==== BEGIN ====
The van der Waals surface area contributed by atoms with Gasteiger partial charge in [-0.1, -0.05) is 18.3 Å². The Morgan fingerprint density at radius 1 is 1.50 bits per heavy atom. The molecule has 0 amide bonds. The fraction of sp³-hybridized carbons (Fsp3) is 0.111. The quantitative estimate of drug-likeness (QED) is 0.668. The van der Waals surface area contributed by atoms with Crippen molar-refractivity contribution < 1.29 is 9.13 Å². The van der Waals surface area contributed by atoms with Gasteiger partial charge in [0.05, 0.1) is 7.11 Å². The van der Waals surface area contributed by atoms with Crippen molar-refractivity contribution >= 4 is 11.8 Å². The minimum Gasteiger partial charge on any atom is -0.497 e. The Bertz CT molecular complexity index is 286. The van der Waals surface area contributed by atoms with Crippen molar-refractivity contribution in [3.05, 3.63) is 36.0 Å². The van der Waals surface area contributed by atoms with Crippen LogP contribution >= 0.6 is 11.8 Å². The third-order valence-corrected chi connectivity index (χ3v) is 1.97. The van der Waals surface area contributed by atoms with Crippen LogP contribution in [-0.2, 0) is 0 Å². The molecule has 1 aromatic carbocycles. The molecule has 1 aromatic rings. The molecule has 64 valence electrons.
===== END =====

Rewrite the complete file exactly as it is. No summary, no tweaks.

The van der Waals surface area contributed by atoms with Gasteiger partial charge in [-0.1, -0.05) is 18.3 Å². The Morgan fingerprint density at radius 1 is 1.50 bits per heavy atom. The molecule has 0 amide bonds. The fraction of sp³-hybridized carbons (Fsp3) is 0.111. The quantitative estimate of drug-likeness (QED) is 0.668. The van der Waals surface area contributed by atoms with Crippen molar-refractivity contribution < 1.29 is 9.13 Å². The van der Waals surface area contributed by atoms with Gasteiger partial charge in [0.05, 0.1) is 7.11 Å². The van der Waals surface area contributed by atoms with Crippen molar-refractivity contribution >= 4 is 11.8 Å². The minimum Gasteiger partial charge on any atom is -0.497 e. The Bertz CT molecular complexity index is 286. The van der Waals surface area contributed by atoms with Crippen molar-refractivity contribution in [3.05, 3.63) is 36.0 Å². The van der Waals surface area contributed by atoms with Crippen LogP contribution >= 0.6 is 11.8 Å². The third-order valence-corrected chi connectivity index (χ3v) is 1.97. The van der Waals surface area contributed by atoms with Crippen LogP contribution in [-0.2, 0) is 0 Å². The molecule has 1 aromatic carbocycles. The molecule has 1 aromatic rings. The molecule has 64 valence electrons.